I found this beautiful gem by accident when searching some flea market at Makuhari Messe. It was Saturday, and the garden was like a peaceful oasis in the middle of a busy city and its skyscrapers. In fact, there was only me and one of the park’s gardeners.
Mihama-en is a part of Chiba Prefectural Makuhari Seaside Park, and it’s a classic Japanese strolling garden with ponds, islands, waterfalls, streams and artificial hills. All these alluring elements combined to the refreshing quietness of the place made this garden very enjoyable. There is also a teahouse made from Japanese cedar by the pond.
Despite the artificial aspects of the garden and the skyscrapers on the horizon, there is still a strong sense of nature. The pond was full of life; tadpoles, carps and a lot of waterfowl were swimming about.
The Sanyo Media Flower Museum’s indoor Atrium Garden has seasonal themes in its flowerbeds, so when I visited the place at Easter, there were a lot of tulips, cute rabbits and Easter eggs. Also, the exhibition areas followed the same theme. Surrounded by variegated and lush beds of flowers, the gazebo looked breathtakingly beautiful.
Their luscious greenhouse is a round shaped, 23 metres tall building full of tropical and subtropical plants, and it even has an artificial waterfall. The museum has a restaurant and gift shop with a lovely selection of garden-inspired items.
Outdoor gardens enveloped the impressive museum building: at the front is a wide garden of seasonal flowers, in one side courtyard and the rose garden at the back of the building. Designed by the best combination of blooming time and harmony of the beds, the gardens are magnificent.
This park is one of Japan’s 100 best places to experience sakura. My timing obviously wasn’t the best; when I visited the park, only two of their 2 850 cherry trees were blooming. But the bright side was that there was only me and four or so other people far on the horizon enjoying it.
Even without the cherry blossoms there is a lot to see; the serene Lake Benten with its carps, lazy turtles and various birds, cinnabar-red lacquer bridges, early spring flowers and enough benches to study them or just to sit and relax.
The landscape is versatile; you can walk around and over the lake, or have more intensive hike through the paths on the hills. From the top of the hill opens a nice bird’s-eye-view to the park and the surrounding residential area.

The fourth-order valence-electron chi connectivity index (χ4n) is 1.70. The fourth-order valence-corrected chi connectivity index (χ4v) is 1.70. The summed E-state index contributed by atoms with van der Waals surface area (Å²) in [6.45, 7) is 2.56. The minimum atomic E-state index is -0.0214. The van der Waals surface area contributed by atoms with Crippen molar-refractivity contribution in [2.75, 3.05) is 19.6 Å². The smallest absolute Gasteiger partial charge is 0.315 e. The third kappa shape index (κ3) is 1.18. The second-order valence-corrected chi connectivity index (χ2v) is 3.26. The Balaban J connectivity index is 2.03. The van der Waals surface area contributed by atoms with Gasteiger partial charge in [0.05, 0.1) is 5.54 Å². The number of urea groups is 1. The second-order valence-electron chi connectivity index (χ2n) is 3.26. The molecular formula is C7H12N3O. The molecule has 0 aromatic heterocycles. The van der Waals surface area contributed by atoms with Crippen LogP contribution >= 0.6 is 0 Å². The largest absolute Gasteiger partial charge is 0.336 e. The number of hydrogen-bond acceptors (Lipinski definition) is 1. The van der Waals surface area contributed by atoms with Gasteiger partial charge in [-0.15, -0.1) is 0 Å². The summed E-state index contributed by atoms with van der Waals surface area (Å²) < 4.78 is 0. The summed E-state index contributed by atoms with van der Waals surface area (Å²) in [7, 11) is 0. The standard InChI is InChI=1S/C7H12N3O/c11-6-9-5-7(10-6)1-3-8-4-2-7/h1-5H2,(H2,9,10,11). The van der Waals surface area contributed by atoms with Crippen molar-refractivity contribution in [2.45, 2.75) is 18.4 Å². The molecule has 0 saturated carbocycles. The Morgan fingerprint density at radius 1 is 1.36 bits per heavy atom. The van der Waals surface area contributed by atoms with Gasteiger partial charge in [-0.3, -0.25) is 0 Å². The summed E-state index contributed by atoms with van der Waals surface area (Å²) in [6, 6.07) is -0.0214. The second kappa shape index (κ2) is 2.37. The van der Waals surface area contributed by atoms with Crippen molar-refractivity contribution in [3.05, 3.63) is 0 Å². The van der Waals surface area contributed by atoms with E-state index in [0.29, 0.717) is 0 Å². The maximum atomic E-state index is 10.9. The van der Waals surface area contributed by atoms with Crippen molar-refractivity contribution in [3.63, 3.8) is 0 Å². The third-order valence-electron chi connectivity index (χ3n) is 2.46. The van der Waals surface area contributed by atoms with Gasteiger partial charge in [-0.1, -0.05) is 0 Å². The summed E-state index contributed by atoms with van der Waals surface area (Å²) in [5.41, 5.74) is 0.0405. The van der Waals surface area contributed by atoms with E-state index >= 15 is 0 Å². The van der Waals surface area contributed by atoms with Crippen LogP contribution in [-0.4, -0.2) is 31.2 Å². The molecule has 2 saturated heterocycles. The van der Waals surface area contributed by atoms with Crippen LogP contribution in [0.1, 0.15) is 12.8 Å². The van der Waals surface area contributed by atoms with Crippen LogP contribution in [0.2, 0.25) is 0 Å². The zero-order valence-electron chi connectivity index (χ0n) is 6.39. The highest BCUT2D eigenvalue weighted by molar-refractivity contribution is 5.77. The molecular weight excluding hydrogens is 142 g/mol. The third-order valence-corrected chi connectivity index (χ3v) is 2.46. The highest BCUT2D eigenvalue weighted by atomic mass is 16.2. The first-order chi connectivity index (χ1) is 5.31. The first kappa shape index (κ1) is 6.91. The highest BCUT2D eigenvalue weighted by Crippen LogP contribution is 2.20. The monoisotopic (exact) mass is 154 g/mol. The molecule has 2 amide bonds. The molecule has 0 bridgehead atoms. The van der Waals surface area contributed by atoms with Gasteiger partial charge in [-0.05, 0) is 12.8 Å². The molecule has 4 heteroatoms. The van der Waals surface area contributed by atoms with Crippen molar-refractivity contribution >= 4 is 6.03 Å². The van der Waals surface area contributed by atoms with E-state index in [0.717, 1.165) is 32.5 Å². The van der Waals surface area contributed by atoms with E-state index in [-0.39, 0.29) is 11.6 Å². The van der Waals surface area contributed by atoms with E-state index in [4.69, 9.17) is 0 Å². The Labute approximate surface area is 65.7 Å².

On my day off I headed to see some huge birds; the Oriental white stork is also the prefectural bird of the Hyōgo Prefecture. The city of Toyooka is 70 kilometres from Ichijima, which takes less than two hours by train. The weather was magnificent, so instead of taking a bus from the station, I decided to go on foot. The 5 kilometre walk took almost an hour, and because of the stork signs, it was impossible to go wrong.
The Hyōgo Park of the Oriental White Stork’s main purpose is to restore the oriental white stork to back to its original habitation. They try to do this by organic farming; traditional farming methods bring the biota like frogs, snakes and crayfish back to the fields for storks to eat. Also, when cultivating rice fields the traditional way, the land is underwater longer, and this is crucial for the ecosystem. In Japan, the last wild population of kounotori was extinct in 1971. The park’s hard work was rewarded in 2007; after 43 years, the chicks fledged successfully in the wild.
As I arrived at the park, the big birds were sleeping under the trees behind a low fence. At the feeding time, more of these mighty birds came and circled above our heads; their prehistorical shrieks echoed from the mountains. Oriental white stork’s wingspan is over two meters, so they were a majestic sight. Kounotori is characterised as a national treasure of Japan.
There was also a hiking route which squirmed at the nearby hill, an exhibition center about the birds, and a shop full of stork items and groceries. I hiked the deserted path and its dry and rocky trail, lizards sleeping on the warm stones, until I stepped under the deep-green foliage of the forest.
Before dusk I arrived at Kinosaki, the famous hot spring town. The place was full of overwhelming small-town charm on a pastel-coloured background: people in their patterned yukatas, the weeping willows leaning over the canal, picturesque bridges and artisan shops.